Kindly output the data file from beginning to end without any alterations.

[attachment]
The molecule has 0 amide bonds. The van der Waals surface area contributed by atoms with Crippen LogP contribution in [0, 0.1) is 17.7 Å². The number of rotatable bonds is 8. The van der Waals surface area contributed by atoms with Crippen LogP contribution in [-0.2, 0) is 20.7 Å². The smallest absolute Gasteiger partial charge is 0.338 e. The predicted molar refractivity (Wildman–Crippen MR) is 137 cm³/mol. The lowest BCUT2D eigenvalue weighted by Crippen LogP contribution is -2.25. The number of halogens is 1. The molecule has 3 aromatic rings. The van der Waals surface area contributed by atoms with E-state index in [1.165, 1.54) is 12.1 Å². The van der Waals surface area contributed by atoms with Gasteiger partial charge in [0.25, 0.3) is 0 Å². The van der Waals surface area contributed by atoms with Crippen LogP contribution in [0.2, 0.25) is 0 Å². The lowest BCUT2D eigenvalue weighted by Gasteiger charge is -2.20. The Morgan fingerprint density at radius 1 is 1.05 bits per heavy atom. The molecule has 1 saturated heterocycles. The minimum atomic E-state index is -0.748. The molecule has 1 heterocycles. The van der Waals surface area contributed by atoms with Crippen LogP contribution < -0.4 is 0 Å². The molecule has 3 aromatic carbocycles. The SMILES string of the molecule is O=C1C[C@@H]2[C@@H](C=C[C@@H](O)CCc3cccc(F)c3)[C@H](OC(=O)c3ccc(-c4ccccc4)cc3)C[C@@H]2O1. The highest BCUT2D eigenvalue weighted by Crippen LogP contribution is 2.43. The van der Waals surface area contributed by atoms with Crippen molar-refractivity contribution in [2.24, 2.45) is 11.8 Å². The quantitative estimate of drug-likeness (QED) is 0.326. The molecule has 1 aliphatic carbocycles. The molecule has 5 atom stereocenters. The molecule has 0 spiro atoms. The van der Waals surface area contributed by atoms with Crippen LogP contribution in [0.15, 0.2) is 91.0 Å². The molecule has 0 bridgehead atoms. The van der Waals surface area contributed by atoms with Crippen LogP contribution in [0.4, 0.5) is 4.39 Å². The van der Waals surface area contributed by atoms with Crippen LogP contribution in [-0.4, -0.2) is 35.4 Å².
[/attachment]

The molecule has 0 amide bonds. The van der Waals surface area contributed by atoms with Crippen LogP contribution in [0, 0.1) is 17.7 Å². The number of rotatable bonds is 8. The van der Waals surface area contributed by atoms with Crippen LogP contribution in [-0.2, 0) is 20.7 Å². The smallest absolute Gasteiger partial charge is 0.338 e. The predicted molar refractivity (Wildman–Crippen MR) is 137 cm³/mol. The lowest BCUT2D eigenvalue weighted by Crippen LogP contribution is -2.25. The number of halogens is 1. The molecule has 3 aromatic rings. The van der Waals surface area contributed by atoms with E-state index in [1.165, 1.54) is 12.1 Å². The van der Waals surface area contributed by atoms with Gasteiger partial charge in [0.25, 0.3) is 0 Å². The van der Waals surface area contributed by atoms with Crippen LogP contribution in [0.2, 0.25) is 0 Å². The lowest BCUT2D eigenvalue weighted by Gasteiger charge is -2.20. The Morgan fingerprint density at radius 1 is 1.05 bits per heavy atom. The molecule has 1 saturated heterocycles. The minimum atomic E-state index is -0.748. The molecule has 1 heterocycles. The van der Waals surface area contributed by atoms with Crippen LogP contribution < -0.4 is 0 Å². The molecule has 3 aromatic carbocycles. The SMILES string of the molecule is O=C1C[C@@H]2[C@@H](C=C[C@@H](O)CCc3cccc(F)c3)[C@H](OC(=O)c3ccc(-c4ccccc4)cc3)C[C@@H]2O1. The highest BCUT2D eigenvalue weighted by Crippen LogP contribution is 2.43. The van der Waals surface area contributed by atoms with Crippen molar-refractivity contribution in [2.24, 2.45) is 11.8 Å². The quantitative estimate of drug-likeness (QED) is 0.326. The molecule has 1 aliphatic carbocycles. The molecule has 5 atom stereocenters. The molecule has 0 spiro atoms. The van der Waals surface area contributed by atoms with Crippen LogP contribution in [0.15, 0.2) is 91.0 Å². The molecule has 0 bridgehead atoms. The van der Waals surface area contributed by atoms with Crippen LogP contribution in [0.4, 0.5) is 4.39 Å². The van der Waals surface area contributed by atoms with Crippen LogP contribution in [-0.4, -0.2) is 35.4 Å².